EVERY year thousands of patients in the UK have their lives changed by hip and knee replacement surgery.

This is often after much pain over a long period and these operations have transformed lives for those whose movement – and existence - has been severely restricted.

The most common reasons for a hip replacement is osteoarthritis and other conditions that cause the joint to wear out like rheumatoid arthritis, a hip fracture, septic arthritis, ankylosing spondylitis or disorders that cause unusual bone growth.

Knee replacement may be down to osteoarthritis or rheumatoid arthritis, haemophilia, gout, or knee injury or deformity among other causes.

Our expectations of joint replacement surgery are now very high because we have become used to these operations but the reality may not always live up to this.

Bolton consultant orthopaedic surgeon Gordon Shephard, who sees both NHS and private patients, has been witnessing the transformations that surgery can offer patients for the past 25 years through around 2,000 joint replacement operations. He warns, however, that our expectations can sometimes exceed the actual results.

“These are not ‘new’ hips and knees, as people often describe them,” he said. “They are replacements for the old ones and they will never work as well as they did, especially knees which are complex.”

Joint replacement operations are undoubtedly remarkable. I am just one of the many who have benefited, having had both hips and my right knee replaced to allow me to remain active and pain-free.

But, while Mr Shepard recognises that replacement surgery may still be the best option for many patients, in the last few years he has become an active supporter of Regenerative Medicine which uses the body’s own healing power instead.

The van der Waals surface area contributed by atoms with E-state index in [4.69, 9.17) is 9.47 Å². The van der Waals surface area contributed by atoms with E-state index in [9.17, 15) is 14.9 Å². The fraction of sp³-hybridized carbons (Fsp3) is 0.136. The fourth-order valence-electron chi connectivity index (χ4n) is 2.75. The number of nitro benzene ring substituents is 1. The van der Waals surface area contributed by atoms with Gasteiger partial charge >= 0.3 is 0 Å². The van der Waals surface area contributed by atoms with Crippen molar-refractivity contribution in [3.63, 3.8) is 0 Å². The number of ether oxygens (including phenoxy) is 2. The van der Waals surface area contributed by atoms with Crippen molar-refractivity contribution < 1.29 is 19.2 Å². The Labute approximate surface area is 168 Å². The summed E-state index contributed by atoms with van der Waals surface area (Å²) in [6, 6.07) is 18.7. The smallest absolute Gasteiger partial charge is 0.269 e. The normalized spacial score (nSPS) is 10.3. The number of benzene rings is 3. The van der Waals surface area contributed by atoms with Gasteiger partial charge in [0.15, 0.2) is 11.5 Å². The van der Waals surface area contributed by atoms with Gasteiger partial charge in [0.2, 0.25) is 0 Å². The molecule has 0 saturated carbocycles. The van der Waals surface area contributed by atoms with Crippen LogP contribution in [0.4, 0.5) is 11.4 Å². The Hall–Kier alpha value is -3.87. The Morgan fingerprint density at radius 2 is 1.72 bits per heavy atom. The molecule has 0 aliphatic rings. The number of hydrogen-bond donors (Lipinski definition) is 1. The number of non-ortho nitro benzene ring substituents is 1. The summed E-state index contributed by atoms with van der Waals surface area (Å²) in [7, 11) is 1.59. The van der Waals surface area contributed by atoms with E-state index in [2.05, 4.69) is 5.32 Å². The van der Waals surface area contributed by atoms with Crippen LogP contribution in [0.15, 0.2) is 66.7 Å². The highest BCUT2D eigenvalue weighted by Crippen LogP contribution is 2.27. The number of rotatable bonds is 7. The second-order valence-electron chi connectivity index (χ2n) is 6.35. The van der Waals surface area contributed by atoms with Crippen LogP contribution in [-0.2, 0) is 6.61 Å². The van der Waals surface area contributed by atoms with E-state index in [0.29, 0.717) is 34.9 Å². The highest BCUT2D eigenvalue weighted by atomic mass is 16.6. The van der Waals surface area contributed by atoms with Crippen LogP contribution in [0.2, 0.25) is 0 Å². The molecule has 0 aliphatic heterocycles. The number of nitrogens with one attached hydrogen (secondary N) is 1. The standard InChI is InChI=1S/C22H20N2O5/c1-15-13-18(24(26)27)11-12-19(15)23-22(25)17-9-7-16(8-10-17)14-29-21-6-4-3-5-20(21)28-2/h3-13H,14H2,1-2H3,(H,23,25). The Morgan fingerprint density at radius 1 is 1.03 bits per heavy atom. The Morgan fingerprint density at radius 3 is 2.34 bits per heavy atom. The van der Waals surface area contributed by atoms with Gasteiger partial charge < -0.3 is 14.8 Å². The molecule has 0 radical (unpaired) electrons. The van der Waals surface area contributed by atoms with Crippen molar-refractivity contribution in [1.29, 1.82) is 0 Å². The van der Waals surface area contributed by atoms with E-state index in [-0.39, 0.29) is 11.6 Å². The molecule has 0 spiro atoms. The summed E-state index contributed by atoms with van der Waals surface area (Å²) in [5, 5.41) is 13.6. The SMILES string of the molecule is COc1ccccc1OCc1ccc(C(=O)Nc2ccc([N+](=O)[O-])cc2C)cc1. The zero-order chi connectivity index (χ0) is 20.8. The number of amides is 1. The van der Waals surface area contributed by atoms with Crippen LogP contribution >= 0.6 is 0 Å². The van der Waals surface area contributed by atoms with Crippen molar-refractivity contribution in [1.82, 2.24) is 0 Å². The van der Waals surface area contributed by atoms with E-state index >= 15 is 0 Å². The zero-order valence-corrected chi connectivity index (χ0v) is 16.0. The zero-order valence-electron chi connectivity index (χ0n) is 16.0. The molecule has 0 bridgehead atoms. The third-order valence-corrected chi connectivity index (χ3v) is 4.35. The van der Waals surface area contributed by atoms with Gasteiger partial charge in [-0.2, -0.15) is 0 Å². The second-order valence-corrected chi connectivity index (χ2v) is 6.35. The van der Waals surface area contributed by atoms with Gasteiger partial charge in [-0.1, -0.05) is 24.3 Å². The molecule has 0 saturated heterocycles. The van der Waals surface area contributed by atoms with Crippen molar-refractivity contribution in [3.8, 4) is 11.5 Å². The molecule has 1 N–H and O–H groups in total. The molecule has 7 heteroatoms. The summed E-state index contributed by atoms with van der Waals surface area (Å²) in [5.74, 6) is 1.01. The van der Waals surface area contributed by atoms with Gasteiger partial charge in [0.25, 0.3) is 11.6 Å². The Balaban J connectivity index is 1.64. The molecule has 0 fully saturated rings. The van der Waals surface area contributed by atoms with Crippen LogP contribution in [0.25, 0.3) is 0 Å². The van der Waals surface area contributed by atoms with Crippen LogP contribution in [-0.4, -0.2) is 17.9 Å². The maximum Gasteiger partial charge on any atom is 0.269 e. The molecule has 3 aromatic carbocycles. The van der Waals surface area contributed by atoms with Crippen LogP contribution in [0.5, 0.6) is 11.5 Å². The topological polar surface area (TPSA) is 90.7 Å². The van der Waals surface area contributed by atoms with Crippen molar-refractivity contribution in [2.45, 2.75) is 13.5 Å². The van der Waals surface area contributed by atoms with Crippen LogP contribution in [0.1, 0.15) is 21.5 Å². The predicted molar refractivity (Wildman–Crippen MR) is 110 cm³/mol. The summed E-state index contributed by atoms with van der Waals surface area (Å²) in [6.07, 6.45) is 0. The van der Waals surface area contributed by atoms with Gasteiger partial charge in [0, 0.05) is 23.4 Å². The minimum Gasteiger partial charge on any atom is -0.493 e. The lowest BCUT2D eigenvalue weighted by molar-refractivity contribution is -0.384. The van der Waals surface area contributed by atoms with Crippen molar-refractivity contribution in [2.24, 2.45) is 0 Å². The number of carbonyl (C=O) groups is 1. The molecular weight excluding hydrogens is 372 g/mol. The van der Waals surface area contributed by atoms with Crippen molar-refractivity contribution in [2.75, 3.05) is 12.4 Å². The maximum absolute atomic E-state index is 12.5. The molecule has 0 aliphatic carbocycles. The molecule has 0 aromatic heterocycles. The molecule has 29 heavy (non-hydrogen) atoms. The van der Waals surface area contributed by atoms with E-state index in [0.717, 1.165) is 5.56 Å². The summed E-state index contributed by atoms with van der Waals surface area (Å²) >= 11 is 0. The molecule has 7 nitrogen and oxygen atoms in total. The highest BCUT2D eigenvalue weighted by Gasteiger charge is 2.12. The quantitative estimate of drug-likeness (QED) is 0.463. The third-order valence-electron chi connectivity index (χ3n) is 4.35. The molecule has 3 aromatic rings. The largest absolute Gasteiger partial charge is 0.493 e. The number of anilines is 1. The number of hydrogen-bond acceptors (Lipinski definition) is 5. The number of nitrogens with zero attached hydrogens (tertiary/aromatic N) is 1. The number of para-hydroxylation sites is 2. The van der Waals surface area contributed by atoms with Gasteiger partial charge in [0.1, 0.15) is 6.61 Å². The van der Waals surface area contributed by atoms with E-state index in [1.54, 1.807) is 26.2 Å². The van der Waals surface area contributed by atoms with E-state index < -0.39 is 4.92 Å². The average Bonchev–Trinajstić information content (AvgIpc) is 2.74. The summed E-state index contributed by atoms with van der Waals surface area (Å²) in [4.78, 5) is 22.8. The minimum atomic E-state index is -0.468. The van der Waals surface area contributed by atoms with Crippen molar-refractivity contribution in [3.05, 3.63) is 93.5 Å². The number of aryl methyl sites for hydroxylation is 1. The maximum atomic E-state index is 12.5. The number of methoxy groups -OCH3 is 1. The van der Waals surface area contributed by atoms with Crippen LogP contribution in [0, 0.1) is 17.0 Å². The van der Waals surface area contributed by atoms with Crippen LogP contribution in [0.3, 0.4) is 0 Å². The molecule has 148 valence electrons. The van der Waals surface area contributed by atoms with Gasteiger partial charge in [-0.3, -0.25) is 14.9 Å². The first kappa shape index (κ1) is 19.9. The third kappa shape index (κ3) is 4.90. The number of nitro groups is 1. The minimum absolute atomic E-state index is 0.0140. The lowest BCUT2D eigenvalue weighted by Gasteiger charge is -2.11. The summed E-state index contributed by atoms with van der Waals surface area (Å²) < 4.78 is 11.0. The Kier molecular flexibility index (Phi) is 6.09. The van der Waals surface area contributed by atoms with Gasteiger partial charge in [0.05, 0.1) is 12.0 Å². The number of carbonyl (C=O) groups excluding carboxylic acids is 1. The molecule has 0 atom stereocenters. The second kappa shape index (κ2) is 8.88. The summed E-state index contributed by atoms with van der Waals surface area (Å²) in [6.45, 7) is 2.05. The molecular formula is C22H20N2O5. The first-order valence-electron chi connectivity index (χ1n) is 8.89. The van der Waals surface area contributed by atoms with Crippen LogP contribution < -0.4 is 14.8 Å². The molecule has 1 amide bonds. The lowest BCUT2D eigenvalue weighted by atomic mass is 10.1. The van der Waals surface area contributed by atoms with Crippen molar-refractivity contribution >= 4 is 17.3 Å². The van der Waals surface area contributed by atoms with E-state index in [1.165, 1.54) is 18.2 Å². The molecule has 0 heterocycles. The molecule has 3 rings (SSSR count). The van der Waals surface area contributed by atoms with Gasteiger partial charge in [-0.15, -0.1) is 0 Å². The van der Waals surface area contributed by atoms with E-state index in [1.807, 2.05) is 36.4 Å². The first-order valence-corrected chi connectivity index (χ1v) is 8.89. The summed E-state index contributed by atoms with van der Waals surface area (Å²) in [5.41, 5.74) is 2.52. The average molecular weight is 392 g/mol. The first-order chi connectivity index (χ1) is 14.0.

He points to the risks of replacement surgery - blood clots, death, infections – and the fact that, for a percentage of patients with arthritic pain but whose joints are not necessarily sufficiently worn out – replacement surgery is not an option.

Instead, he now treats many patients with less invasive and highly effective systems under the banner of Regenerative Medicine.

These include Platelet Rich Plasma which revolves around how the body uses platelets to clot blood, as when a cut scabs over, and to promote healing. By using a centrifuge, proteins called growth factors are isolated which can then be injected into the affected joint. This can be performed in Outpatients, relieves arthritis pain and is non-invasive.

Another simple injection is nStride APS which restores the protein balance which causes cartilage breakdown in the joints. This is also an outpatient procedure, needing a one-hour clinic visit, and it slows, halts and may repair cartilage damage in arthritis.

Lipogems is a cutting-edge process that transforms the body’s own fat into cushioning and support for an injury. “Medics in the First World War treated injured soldiers from the frontlines with fat,” explained Mr Shephard. “Since then, doctors have refined those healing properties with innovative treatments like this system.”

Painful arthritic joints may have bone marrow lesions which can be treated with bone augmentation or subchondroplasty. This uses a substitute material to fill bone.

Along with these treatments, Mr Shepard also advises his patients on the importance of diet and exercise in looking after joints. On his website www.regeneratemyself.co.uk he suggests fish high in omega-3 fatty acids like salmon, tuna, mackerel and herring, using extra virgin olive oil and eating cherries, dairy products, citrus fruits, garlic whole grains, beans and nuts. Green tea also promotes healthy joints.

“We can do so much more today to help ourselves but we need to take responsibility for our lifestyle and do something about it,” he said.